RIVERS AND LAKES
Bois de Sioux River (412) – Southeast corner of state in Richland County. Good catfish and walleye populations. (No ramp).
James River (400) – Southeastern part of the state. Excellent shore-fishing opportunities where lowhead dams and bridge crossings congregate pike and walleye.
Red River (411) – Eastern edge of state. Excellent catfish, along with walleye and pike. Bigger catfish tend to be farther north. (Fishing pier).
Sheyenne River (397) – Southeastern part of state. Excellent fishing all along river where access permits. (Fishing pier).
Wild Rice River (409) – Southeastern part of state. Excellent fishing for walleye at crossings downstream from Lake Tewaukon. (No ramp).
Dave Fryda, Missouri River System supervisor, Riverdale
Looking back, winter of 2008-09 set the stage for one of the more dramatic recoveries of Missouri River System fisheries since Garrison Dam closed more than a half-century ago.
Three consecutive harsh winters, and an extremely wet spring in 2011, culminated in record runoff in the Missouri River basin. Reservoirs filled to capacity and releases from Garrison Dam were more than twice the previous record for much of the summer. Flooding caused
considerable damage to access sites throughout the Garrison Reach and access to the river was largely nonexistent during most of the summer.
Yet, once access was restored, fishing was excellent in late summer and fall. Great fishing continued into 2012, but the effects of the flood on forage and sport fish began to become evident over the last year. The Garrison Reach and Lake Oahe saw a dramatic decline in forage abundance and a corresponding drop in sport fish quality while Lake Sakakawea continued to prosper.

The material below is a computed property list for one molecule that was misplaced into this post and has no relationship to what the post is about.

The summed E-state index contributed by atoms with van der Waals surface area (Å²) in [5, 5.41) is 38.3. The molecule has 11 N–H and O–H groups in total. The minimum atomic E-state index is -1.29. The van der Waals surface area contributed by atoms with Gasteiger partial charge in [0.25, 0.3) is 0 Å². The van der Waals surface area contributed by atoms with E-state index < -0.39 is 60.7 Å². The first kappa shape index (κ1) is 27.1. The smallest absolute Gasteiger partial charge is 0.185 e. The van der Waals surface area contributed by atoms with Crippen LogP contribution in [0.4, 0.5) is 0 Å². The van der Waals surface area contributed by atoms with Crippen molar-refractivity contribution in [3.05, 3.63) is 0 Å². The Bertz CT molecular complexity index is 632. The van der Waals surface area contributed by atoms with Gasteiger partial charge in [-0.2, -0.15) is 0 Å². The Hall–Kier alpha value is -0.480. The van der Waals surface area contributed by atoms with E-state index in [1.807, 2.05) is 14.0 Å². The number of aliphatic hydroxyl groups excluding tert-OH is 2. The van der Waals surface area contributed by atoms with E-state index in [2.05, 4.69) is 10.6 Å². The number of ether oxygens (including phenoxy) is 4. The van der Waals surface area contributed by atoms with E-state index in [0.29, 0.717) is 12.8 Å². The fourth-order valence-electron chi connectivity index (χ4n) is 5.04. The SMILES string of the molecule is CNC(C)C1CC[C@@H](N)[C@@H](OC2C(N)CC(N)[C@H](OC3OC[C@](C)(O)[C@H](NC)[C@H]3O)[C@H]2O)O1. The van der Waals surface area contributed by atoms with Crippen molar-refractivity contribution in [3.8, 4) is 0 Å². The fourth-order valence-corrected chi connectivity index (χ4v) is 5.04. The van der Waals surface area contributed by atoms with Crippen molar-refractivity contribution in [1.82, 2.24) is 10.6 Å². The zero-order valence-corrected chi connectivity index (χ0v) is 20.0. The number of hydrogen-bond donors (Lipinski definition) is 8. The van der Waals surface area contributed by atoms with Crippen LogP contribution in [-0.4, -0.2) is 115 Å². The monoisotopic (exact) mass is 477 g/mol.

Overall, anglers will again find excellent opportunities to pursue a variety of species throughout the Missouri River System in 2013.
Lake Sakakawea/Lake Oahe – Sakakawea and Oahe’s pike populations expanded in the 1990s as a result of excellent spawning success, and then declined throughout the drought. This classic boom/bust cycle has again come full circle as the number of young pike produced in 2009 was the highest in more than 30 years. Pike abundance today is higher than ever in both reservoirs.
The population, however, is dominated by young fish and anglers looking for trophy pike will need to be patient for a few more years. In 2013, anglers will find large numbers of pike in the 6- to 8-pound range, with a few large fish in the mix.
Lake Sakakawea – Lake Sakakawea’s walleye fishery was very good in 2012 and could be even better in 2013. Improved forage conditions and a more balanced predator/prey ratio have allowed Sakakawea walleye to improve dramatically in body condition and growth rates.
During the mid-2000s, poor forage led to slow growth and the population was dominated by small fish. Fortunately, conditions improved greatly and those small fish are now growing to sizes desired by anglers.
Today, the population contains the third highest percentage of fish exceeding 20 inches. Additionally, the 2010 year-class was exceptional and has grown well. In 2013, anglers will begin catching this abundant group of fish in the 14- to 16-inch range.